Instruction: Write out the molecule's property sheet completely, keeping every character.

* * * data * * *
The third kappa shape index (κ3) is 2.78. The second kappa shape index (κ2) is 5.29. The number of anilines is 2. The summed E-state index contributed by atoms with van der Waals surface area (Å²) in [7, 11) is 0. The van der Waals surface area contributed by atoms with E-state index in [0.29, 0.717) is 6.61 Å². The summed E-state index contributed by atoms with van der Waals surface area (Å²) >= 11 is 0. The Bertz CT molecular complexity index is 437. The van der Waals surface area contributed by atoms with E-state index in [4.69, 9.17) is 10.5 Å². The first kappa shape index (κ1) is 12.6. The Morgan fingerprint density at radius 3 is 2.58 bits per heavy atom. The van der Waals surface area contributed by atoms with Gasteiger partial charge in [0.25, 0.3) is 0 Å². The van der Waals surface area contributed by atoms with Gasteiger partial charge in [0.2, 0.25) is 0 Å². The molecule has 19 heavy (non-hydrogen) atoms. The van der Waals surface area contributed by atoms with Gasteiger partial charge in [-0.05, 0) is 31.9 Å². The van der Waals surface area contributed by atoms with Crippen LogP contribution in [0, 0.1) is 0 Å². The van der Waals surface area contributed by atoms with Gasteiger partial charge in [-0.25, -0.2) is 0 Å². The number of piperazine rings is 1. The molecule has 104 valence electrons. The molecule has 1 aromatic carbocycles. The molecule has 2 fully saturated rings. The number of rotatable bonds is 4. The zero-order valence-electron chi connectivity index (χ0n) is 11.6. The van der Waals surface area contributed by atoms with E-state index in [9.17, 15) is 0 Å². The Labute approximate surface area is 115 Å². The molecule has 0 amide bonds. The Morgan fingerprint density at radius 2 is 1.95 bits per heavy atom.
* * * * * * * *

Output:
The third kappa shape index (κ3) is 2.78. The second kappa shape index (κ2) is 5.29. The number of anilines is 2. The summed E-state index contributed by atoms with van der Waals surface area (Å²) in [7, 11) is 0. The van der Waals surface area contributed by atoms with E-state index in [0.29, 0.717) is 6.61 Å². The summed E-state index contributed by atoms with van der Waals surface area (Å²) >= 11 is 0. The Bertz CT molecular complexity index is 437. The van der Waals surface area contributed by atoms with E-state index in [4.69, 9.17) is 10.5 Å². The first kappa shape index (κ1) is 12.6. The Morgan fingerprint density at radius 3 is 2.58 bits per heavy atom. The van der Waals surface area contributed by atoms with Gasteiger partial charge in [0.25, 0.3) is 0 Å². The van der Waals surface area contributed by atoms with Gasteiger partial charge in [0.2, 0.25) is 0 Å². The molecule has 19 heavy (non-hydrogen) atoms. The van der Waals surface area contributed by atoms with Gasteiger partial charge in [-0.05, 0) is 31.9 Å². The van der Waals surface area contributed by atoms with Crippen LogP contribution in [0, 0.1) is 0 Å². The van der Waals surface area contributed by atoms with Gasteiger partial charge in [-0.25, -0.2) is 0 Å². The number of piperazine rings is 1. The molecule has 104 valence electrons. The molecule has 1 aromatic carbocycles. The molecule has 2 fully saturated rings. The number of rotatable bonds is 4. The zero-order valence-electron chi connectivity index (χ0n) is 11.6. The van der Waals surface area contributed by atoms with E-state index in [9.17, 15) is 0 Å². The Labute approximate surface area is 115 Å². The molecule has 0 amide bonds. The Morgan fingerprint density at radius 2 is 1.95 bits per heavy atom.